President Bush’s nomination of Texas Supreme Court Justice Priscilla Owen to the Fifth Circuit Court of Appeals touched off a stormy hearing in the Senate Judiciary Committee on July 23 as opponents challenged Owen’s record and supporters tried to dress it up. The nomination also ignited protests from labor, civil rights and women’s organizations, demanding that the committee reject the nomination.

Of particular concern to the White House supporters are criticisms leveled against her by White House Counsel Alberto Gonzales, who criticized several dissents by Owen when both were members of the Texas court. In one instance he called her dissent in a critical abortion case an “unconscionable act of judicial activism.” On another occasion Gonzales accused her of using “arguments based on a flawed premise” in an important environmental case and, in a case concerning jury trial rights, he said Owen attempted to use “judicial sleight-of-hand” to circumvent the Texas Constitution.

Gonzales has since tried to minimize the impact of his remarks. His effort made little impression on Kate Michelman, president of the National Abortion Rights Action League (NARAL), who told reporters Gonzales’ criticism “shows she [Owen] is even outside the conservative stream of the Texas Supreme Court.”

In a statement calling for the Senate to reject the Owen nomination, NARAL said, “Priscilla Owen is a dedicated conservative judicial activist whose record … gives us great concern. In almost every case concerning reproductive rights … [she] sought to restrict a woman’s right to choose.” NARAL added that the Fifth Circuit’s record on reproductive rights “would place a woman’s right to choose in serious jeopardy if Owen is confirmed.”

Others were equally sharp in their call for rejection of the Owen nomination. Ralph Neas, president of People for the American Way, called Owen’s record on reproductive choice and employee rights “disturbing.” He said her confirmation would be especially harmful to the citizens of the Fifth Circuit, which includes Texas, Louisiana and Mississippi.

“In numerous dissents as a Texas Supreme Court Justice, Owen has taken positions that would have effectively rewritten the law or disregarded the express language of the law, often to the detriment of the rights and interests of ordinary Americans,” Neas said, adding: “Owen has sought to make the law from the bench in such areas as discrimination and employee rights, reproductive rights, environmental issues and public information rights, and consumer and citizen rights.”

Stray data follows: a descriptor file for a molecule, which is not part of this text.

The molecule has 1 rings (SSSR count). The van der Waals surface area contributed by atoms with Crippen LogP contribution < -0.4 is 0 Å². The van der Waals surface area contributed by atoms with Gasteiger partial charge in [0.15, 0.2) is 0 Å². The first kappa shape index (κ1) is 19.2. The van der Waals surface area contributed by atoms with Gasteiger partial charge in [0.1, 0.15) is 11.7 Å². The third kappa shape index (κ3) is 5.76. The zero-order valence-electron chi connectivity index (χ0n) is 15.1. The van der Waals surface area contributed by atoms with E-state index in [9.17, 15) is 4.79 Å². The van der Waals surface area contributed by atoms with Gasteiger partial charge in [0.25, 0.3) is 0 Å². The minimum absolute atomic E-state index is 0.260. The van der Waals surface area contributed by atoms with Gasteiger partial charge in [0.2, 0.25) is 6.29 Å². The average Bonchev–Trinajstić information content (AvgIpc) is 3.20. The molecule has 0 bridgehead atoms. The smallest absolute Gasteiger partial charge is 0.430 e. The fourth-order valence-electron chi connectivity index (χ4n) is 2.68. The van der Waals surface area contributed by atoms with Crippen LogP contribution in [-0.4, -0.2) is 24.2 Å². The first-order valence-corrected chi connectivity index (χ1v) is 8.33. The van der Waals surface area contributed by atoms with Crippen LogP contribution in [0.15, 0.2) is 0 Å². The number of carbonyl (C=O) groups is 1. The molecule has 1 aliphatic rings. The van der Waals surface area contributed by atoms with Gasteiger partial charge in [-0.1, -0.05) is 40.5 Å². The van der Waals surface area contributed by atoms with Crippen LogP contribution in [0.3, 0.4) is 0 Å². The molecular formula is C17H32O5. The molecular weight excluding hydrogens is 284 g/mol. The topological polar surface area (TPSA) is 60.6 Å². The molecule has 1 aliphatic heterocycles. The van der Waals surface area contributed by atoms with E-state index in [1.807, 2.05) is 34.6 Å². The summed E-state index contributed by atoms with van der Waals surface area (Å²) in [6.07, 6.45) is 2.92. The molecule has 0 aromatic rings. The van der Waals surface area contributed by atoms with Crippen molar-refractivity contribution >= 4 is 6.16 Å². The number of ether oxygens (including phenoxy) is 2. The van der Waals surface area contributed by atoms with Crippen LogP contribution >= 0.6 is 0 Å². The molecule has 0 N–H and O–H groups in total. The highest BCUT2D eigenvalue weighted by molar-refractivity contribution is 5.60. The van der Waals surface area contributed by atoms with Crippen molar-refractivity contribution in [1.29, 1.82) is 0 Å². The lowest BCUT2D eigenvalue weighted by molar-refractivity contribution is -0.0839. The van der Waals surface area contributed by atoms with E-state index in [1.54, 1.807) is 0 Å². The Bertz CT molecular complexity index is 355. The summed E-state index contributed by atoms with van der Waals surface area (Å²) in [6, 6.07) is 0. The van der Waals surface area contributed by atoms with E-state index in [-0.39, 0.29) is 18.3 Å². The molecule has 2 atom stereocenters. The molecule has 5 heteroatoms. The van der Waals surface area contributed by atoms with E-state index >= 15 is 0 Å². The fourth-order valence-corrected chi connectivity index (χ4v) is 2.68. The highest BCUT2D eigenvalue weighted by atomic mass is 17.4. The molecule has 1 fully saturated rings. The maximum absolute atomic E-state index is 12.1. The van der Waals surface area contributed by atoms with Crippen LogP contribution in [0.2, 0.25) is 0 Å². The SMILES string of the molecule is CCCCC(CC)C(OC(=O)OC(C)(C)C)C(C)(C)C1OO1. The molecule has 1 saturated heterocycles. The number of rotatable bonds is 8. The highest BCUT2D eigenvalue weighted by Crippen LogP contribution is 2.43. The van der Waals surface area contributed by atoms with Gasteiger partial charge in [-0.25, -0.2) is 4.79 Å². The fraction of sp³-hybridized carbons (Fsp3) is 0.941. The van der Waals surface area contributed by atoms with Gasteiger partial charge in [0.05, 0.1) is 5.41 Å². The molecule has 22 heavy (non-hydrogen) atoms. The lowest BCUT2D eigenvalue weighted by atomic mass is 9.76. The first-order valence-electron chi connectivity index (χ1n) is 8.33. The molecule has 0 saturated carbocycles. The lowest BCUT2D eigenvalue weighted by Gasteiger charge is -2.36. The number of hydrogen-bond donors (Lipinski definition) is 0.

Kim Gandy, president of the National Organization of Women (NOW), said Owen’s penchant for judicial activism “may have earned her Bush’s nomination to the Fifth Circuit, but it should not win her a seat on the Court of Appeals.”

Gandy said in addition to disdaining women’s rights, Owen, who has close ties to Karl Rove, a senior White House staff member, “has demonstrated a commitment to money over morality.”

In 1994, Enron endorsed her and contributed $8,600 to her successful bid for election to the Texas Supreme Court. Two years later, she wrote the majority opinion that reversed a lower court decision, saving the company $250,000 in taxes. According to Texans for Public Justice, the court ruled in Enron’s favor in five out of six cases. Texans for Public Justice is in the forefront of the Texas campaign to defeat Owen

Ed Sills, communications director of the Texas AFL-CIO, said Owen “is a judge who has let her ideology seep into her opinions.” She sits on the far right of a court,” all of whose members are Republicans, and conservative Republicans at that,” Sills told the World in a telephone interview.

Sills said the Texas court “is consistently anti-worker on workers’ compensation and labor-management relations.”

Kae McLaughlin, executive director of Texas Abortion and Reproductive Rights Action League (TARAL) said, “Owen is a result-oriented, conservative activist whose nomination should be rejected.”

Danielle Tierney, a Planned Parenthood spokesperson, said, “If approved for a lifetime appointment to the Fifth Circuit Court of Appeals, Owen’s judicial activism could roll back rights across the state and throughout the region.”

In March public outrage and organized opposition forced the Senate Judiciary Committee to reject Mississippi legislator Charles Pickering, Bush’s first nominee to the Fifth Circuit Court of Appeals. At the time, NARAL said, “We truly hope the President will work with the Senate more closely in the future to avoid controversial nominees whose views are out of step with the majority of Americans. However, on behalf of our membership, NARAL will continue to closely monitor the records of all nominees and will continue to oppose those whose views threaten the right to choose.”

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Fred Gaboury
Fred Gaboury

Fred Gaboury was a member of the Editorial Board of the print edition of  People’s Weekly World/Nuestro Mundo and wrote frequently on economic, labor and political issues. Gaboury died in 2004. Here is a small selection of Fred’s significant writings: Eight days in May Birmingham and the struggle for civil rights; Remembering the Rev. James Orange; Memphis 1968: We remember; June 19, 1953: The murder of the Rosenbergs; World Bank and International Monetary Fund strangle economies of Third World countries